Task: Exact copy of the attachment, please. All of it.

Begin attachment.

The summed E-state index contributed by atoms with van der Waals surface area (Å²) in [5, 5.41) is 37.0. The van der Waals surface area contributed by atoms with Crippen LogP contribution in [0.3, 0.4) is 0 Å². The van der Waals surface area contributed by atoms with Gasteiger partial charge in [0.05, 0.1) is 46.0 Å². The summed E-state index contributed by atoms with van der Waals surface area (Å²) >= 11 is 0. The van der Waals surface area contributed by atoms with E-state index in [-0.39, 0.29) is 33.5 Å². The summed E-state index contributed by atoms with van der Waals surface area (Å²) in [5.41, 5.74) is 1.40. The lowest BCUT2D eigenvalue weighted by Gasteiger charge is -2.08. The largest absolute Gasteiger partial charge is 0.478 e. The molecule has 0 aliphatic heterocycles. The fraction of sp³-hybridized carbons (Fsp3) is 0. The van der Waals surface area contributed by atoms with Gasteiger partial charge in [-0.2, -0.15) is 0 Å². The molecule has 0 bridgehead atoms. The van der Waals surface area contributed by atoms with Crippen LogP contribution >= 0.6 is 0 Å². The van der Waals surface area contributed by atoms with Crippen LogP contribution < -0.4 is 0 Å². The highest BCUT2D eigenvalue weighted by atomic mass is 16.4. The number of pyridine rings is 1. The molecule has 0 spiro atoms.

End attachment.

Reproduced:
The summed E-state index contributed by atoms with van der Waals surface area (Å²) in [5, 5.41) is 37.0. The van der Waals surface area contributed by atoms with Crippen LogP contribution in [0.3, 0.4) is 0 Å². The van der Waals surface area contributed by atoms with Gasteiger partial charge in [0.05, 0.1) is 46.0 Å². The summed E-state index contributed by atoms with van der Waals surface area (Å²) >= 11 is 0. The van der Waals surface area contributed by atoms with E-state index in [-0.39, 0.29) is 33.5 Å². The summed E-state index contributed by atoms with van der Waals surface area (Å²) in [5.41, 5.74) is 1.40. The lowest BCUT2D eigenvalue weighted by Gasteiger charge is -2.08. The largest absolute Gasteiger partial charge is 0.478 e. The molecule has 0 aliphatic heterocycles. The fraction of sp³-hybridized carbons (Fsp3) is 0. The van der Waals surface area contributed by atoms with Gasteiger partial charge in [-0.2, -0.15) is 0 Å². The molecule has 0 bridgehead atoms. The van der Waals surface area contributed by atoms with Crippen LogP contribution >= 0.6 is 0 Å². The van der Waals surface area contributed by atoms with Crippen LogP contribution < -0.4 is 0 Å². The highest BCUT2D eigenvalue weighted by atomic mass is 16.4. The number of pyridine rings is 1. The molecule has 0 spiro atoms.